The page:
10. Re. diversity, I just read stuff that I think I might enjoy. I am more likely to enjoy work from fresh or different perspectives and that has an influence on what I seek out, but in SFF my buttons are mostly pressed by story and good quality writing.

  11. I should probably clarify that I don’t *actively* seek out diverse fiction. But my hobbies and interests do generally lead me eastwards to Japanese and Chinese fiction. I’ve thrown in some Korean this year, just for fun. I’m also partial to West African literature, too.

    For some (and I realize that such a vague term isn’t entirely useful, and vulnerable to straw-manning) it only counts as “diversity” if the content creator is an American from that racial/ethnic background. No specifics at hand, but I have read comments implicitly and even explicitly leaning in that direction multiple times. In Japan, China, and West Africa, the locals aren’t “PoC”, they are simply people, the majority, the norm–the concept of PoC falls apart outside of a heterogeneous society like the US.

    So does it count as big-D “Diversity” to those pushing it when the person is an ethnic/racial minority in the US, but the mainstream for the writer/actor’s home and target audience?

    (tl;dr–if you watch a movie by David Ren, you can punch your “diversity” card–if you watch a movie by Zhang Yimou, maybe not.)

  12. I see that Equestria Daily (probably the biggest MLP fan site) has their response to the Hugo loss up. Comments range from the very savvy (to the point that some might be filers under a different name, and one is an SFWA member) to the uninformed, to the utterly, utterly clueless.

    (Comments on the announcement of nomination are here and here.)

  13. @Oneiros
    Living in places where the population isn’t American or English White and choosing to read local published books will diversify your reading.

    @Darren Garrison So does it count as big-D “Diversity” to those pushing it when the person is an ethnic/racial minority in the US, but the mainstream for the writer/actor’s home and target audience?

    For me YES if it’s being read outside the original country.

    A number of the non-white authors I read are first generation immigrants who remember living in their born country. I do wish we had more stories from non-western non-white authors writing for their home country audience. For example India has a large English speaking population and book industry and I’d love to see their authors books available in the US. More translations of modern writers from around the world would be welcome.

  14. @Darren Garrison

    Thanks for the MLP link. Broadly sensible reactions (leaving aside the gater in the room). They seem a bit bummed at coming last, which is quite understandable.

  15. I feel sorry for the bronies; for the most part, as I understand it, they’re not a part of the kerpupple (and have never HEARD of the kerpupple) and VD using MLP as a hostage is just… sad. It’s like, well, kicking a puppy.

  16. @Darren Garrison: what a bizarrely narrow definition of diversity some people might have 🙂 the world’s a pretty big place and there’s a lot to love out there, beyond the boundaries of our countries.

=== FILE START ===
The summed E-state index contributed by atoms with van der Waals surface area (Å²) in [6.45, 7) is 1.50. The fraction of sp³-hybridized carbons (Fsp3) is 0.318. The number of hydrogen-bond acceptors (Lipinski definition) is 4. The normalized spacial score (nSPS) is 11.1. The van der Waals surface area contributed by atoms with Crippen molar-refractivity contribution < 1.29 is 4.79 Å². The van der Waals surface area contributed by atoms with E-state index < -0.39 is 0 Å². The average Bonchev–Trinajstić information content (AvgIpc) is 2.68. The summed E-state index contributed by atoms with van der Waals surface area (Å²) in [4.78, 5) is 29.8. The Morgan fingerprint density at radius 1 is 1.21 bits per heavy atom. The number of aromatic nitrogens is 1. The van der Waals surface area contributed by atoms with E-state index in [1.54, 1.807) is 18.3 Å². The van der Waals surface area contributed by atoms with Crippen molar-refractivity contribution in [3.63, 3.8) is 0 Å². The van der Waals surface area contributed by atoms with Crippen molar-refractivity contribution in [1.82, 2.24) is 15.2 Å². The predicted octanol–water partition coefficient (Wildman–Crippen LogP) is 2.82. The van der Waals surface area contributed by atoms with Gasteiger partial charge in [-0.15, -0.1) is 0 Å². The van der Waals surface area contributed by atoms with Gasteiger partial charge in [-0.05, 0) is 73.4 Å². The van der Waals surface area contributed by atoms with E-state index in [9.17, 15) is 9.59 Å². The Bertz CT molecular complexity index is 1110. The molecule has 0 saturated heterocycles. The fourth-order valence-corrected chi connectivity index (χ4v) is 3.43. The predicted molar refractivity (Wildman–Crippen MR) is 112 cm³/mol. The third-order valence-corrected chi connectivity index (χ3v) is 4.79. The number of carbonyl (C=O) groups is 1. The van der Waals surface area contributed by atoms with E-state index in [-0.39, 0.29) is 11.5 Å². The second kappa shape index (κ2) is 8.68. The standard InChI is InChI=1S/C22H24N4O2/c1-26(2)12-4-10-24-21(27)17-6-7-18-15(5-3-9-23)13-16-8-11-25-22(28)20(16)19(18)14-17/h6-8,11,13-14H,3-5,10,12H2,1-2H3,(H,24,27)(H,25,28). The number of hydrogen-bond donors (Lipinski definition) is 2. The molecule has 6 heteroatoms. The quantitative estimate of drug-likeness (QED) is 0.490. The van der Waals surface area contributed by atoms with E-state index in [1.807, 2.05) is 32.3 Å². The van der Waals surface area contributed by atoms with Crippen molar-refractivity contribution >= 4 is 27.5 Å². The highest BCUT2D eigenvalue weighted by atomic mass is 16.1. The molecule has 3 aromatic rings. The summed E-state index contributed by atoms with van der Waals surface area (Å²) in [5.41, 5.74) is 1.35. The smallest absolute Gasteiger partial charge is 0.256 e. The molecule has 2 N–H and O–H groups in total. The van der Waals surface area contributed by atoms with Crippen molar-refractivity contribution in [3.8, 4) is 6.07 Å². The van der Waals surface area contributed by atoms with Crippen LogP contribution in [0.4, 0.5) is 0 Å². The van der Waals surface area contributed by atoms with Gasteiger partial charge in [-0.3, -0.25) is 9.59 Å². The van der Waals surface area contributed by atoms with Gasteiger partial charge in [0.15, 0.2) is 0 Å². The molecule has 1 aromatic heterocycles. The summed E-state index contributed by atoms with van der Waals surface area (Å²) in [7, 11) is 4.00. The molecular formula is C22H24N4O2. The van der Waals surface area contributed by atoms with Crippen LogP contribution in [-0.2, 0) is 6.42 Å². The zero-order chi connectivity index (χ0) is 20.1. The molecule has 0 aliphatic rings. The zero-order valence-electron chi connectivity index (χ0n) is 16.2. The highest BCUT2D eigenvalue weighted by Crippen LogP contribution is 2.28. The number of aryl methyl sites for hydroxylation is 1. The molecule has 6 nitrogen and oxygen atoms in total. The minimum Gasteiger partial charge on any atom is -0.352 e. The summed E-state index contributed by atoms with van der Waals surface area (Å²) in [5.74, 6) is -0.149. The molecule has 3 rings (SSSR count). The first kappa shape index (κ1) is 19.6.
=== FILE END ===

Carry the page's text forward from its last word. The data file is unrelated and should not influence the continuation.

@Tasha: I wish I could help more with Indian fiction recommendations but I’ve only read a couple of the heavy hitters: Aravind Adiga and Rohinton Mistry spring to mind (neither are sff if that’s a dealbreaker, and also Mistry has spent most of his life in Canada, having emigrated when he was 23 or so and Adiga emigrated to Australia in his teens I think)

  17. Back at last from Worldcon, but still on Central time, I composed this list. Thanks to the Worldcon committee for hosting such a great time and to the citizens of Kansas City for their unending hospitality.

    Things I learned by going to the Kansas City Worldcon (in no particular order):

    1. Missouri is not flat.
    2. Craft beer and barbecue are a way of life.
    3. Cheese is a condiment and used liberally.
    4. Everyone is so done with zombies.
    5. Drinking too much tea can lead to anemia.
    6. World War I tanks bear a distinct resemblance to daleks.
    7. KC is home to the friendliest folk.
    8. Astronauts look fetching in tiaras.
    9. The only thing better than butter is more butter.
    10. If they have crazy Little Women there, their names are most-likely not Meg, Jo, Beth, or Amy.
    11. Filers are a fabulous crew! But you already knew that.

    Here’s hoping to raise a glass with you in Helsinki!

  18. Seconding the friendliest people comment.
    Amazingly kind people everywhere.
    Also people at Worldcon.
    (Toto, I think we are in Kansas.
    Well, Missouri anyway.)

  19. Heartiest congratulations to you, Mike, on your double-Hugo win at MidAmeriCon II. Well deserved, well deserved!. John Hertz gave rousing acceptance speeches on your behalf saying all the positive things about you that you never would about yourself. The Hugo audience resoundingly agreed. One of the highlights of the entire ceremony!

  20. From what I understand, the USA-Ian construct of People Of Color is, in some ways, far ahead of more than a sizable fraction of the rest of the planet, where, troubling as our treatments/mistreatments/macro and microagressions in that the problematical way people get treated is actually regarded As A Problem, rather than as Just The Way Things Are.